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There has been much comment in Victorian newspapers this week over the possibility that Melbourne may lose the F1 Grand Prix if it refuses to run the event at night, as strongly suggested by F1 supremo, Bernie Ecclestone.


Now, leaving aside for a minute the not-insignificant matter that the event is losing money hand over fist each year, and for which the taxpayers of the state have to foot the bill, Ecclestone wants to run the race at night so that his millions of F1 fans in the other part of the hemisphere can see the race during daylight hours, and not at night as a result of the time differences between the northern and southern hemispheres.  

Melbourne’s contract to run the F1 GP is locked in until 2010, so its future would seem to be assured until then, but stranger things have happened. Who knows, for instance, whether there is some obscure clause in the contract that gives Ecclestone the right to foreclose on the deal due to the promoter’s refusal to bow to his demands?

The event is an important one on Victoria’s major events calendar but has met with stiff opposition from not only the residents directly affected by the inconvenience the event creates around the Albert Park Lake area, but the growing number of anti-F1 opponents who fail to see the economic benefits, however small, that the circus brings to Victoria.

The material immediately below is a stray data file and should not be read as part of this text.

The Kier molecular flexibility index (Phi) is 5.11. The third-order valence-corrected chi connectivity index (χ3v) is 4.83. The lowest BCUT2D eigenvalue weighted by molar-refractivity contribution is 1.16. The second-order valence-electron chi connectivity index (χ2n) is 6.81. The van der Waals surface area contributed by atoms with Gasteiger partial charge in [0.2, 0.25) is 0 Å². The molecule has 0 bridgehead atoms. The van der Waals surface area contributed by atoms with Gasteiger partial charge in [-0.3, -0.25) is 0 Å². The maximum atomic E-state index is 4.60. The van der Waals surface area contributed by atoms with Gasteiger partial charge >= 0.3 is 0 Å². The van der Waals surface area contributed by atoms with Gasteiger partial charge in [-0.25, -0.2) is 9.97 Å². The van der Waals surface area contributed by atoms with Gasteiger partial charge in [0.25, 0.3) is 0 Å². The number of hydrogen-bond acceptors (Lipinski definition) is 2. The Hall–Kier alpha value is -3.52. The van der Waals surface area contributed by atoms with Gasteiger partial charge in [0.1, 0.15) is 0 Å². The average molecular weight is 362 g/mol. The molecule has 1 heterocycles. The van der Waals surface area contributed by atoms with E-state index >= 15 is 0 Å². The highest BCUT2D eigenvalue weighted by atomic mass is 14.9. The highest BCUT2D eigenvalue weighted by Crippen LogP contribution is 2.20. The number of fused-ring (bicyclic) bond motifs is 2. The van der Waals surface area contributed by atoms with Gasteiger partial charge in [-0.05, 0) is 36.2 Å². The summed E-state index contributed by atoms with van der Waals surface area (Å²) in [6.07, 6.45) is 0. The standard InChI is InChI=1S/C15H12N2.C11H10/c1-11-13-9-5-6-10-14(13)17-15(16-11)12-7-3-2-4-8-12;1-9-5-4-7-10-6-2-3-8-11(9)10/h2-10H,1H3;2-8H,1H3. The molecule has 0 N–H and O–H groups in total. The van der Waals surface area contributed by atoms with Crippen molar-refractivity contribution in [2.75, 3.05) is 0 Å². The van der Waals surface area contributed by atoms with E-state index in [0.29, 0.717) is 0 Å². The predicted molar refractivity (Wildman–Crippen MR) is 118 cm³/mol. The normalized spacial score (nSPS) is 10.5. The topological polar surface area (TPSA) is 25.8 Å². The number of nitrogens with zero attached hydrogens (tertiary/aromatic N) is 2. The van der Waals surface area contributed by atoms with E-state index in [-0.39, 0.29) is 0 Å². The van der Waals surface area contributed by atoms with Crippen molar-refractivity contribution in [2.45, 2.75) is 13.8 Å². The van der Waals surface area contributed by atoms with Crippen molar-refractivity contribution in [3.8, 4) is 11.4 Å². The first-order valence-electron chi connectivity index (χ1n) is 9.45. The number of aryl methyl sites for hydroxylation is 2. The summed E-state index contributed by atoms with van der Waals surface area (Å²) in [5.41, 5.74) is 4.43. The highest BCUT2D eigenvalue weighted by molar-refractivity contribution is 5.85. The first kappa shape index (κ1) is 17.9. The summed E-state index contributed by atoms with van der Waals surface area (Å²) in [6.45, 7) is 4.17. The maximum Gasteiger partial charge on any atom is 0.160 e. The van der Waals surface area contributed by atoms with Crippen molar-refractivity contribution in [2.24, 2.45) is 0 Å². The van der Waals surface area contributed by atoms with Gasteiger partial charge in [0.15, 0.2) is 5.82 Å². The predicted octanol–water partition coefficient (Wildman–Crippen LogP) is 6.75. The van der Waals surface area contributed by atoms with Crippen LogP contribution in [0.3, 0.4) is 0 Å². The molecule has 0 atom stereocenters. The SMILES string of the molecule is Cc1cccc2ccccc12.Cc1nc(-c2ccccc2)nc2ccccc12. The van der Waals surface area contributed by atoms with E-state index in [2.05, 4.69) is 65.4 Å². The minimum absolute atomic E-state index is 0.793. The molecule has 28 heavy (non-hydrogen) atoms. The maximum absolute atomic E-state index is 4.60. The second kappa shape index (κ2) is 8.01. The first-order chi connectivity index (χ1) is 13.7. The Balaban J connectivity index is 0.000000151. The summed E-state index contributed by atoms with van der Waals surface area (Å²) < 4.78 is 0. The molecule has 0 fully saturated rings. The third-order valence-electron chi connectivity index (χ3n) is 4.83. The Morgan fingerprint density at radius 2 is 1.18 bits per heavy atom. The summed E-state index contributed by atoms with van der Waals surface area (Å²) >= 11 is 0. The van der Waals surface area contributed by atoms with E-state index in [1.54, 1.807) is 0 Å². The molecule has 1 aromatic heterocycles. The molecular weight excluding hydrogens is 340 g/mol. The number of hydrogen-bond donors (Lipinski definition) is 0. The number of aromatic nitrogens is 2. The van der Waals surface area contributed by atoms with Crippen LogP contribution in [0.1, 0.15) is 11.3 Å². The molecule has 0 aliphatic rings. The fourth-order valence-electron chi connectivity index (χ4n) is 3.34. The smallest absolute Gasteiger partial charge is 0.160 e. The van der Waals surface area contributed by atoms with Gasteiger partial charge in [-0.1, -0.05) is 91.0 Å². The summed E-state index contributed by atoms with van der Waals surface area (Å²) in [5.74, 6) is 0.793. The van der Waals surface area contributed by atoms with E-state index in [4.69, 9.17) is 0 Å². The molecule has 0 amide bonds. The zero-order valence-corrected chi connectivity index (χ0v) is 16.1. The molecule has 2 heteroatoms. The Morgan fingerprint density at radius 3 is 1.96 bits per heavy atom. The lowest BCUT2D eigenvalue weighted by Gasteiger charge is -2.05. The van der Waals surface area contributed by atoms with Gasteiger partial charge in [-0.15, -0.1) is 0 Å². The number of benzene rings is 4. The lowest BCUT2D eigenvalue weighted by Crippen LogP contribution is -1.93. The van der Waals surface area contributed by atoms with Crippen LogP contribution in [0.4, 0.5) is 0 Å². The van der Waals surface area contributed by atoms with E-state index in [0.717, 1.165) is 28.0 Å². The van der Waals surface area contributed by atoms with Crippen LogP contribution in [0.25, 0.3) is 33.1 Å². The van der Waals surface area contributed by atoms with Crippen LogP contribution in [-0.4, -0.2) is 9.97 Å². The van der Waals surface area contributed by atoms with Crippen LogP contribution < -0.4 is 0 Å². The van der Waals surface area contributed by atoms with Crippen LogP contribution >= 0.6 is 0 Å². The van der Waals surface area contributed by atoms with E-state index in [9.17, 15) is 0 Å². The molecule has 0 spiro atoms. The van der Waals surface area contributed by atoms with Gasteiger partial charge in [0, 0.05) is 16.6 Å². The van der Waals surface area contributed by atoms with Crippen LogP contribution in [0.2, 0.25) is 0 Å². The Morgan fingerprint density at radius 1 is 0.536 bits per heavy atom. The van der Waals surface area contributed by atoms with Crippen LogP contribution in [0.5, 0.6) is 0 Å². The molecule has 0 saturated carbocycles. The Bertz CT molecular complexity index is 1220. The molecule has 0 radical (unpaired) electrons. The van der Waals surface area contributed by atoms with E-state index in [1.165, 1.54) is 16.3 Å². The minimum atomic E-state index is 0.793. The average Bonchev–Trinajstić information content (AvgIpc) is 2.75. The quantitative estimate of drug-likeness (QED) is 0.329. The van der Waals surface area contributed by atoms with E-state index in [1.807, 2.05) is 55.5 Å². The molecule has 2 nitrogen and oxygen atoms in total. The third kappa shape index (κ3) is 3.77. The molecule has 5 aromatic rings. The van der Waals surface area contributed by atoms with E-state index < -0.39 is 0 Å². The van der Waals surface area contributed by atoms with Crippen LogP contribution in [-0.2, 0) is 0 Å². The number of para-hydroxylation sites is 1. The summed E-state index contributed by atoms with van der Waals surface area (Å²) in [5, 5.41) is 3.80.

Victoria were given the chance years ago to apply to run Australia’s round of the World Rally Championship under Jeff Kennett’s Liberal government, but chose not to pursue the opportunity. Had they done so, running a night stage of the WRC close to Melbourne would have proved a lot more of a spectator benefit (and with much less noise and disruption) than running the F1 in the middle of heavily populated inner Melbourne suburbs long after Melbourne’s children were put to bed against the background of screaming F1 engines.

Again, rallying was dealt another blow by Kennett’s decision, but rallying is all about expecting and dealing with knocks, and there is no real reason to believe that a WRC round close to Melbourne would attract less visitors than an F1 race in the city.

Melbourne probably needs the F1 each year, but not at the scale of losses that it tallies up. There are better ways of satisfying motor sport fans – even Ecclestone-supporter Ron Walker must have thought that just recently when doing an evaluation on the Rally of Melbourne which was about to throw its hat into the ring as a possible contender for Australia’s WRC round.

Let’s not knock motorsport. As a global sport, motor racing and rallying are at the top of the ladder, but huge government-funded losses that come with hosting F1 rounds and poorly-publicised WRC rounds do nothing but paint a bad picture for the vocal minority who see motorsport as a huge waste of the earth’s dwindling oil supplies.

Victoria’s F1 budget would be better off spent helping other major events, such as the Rally of Melbourne. But then rallying has never featured highly on the State Government’s list of priorities.
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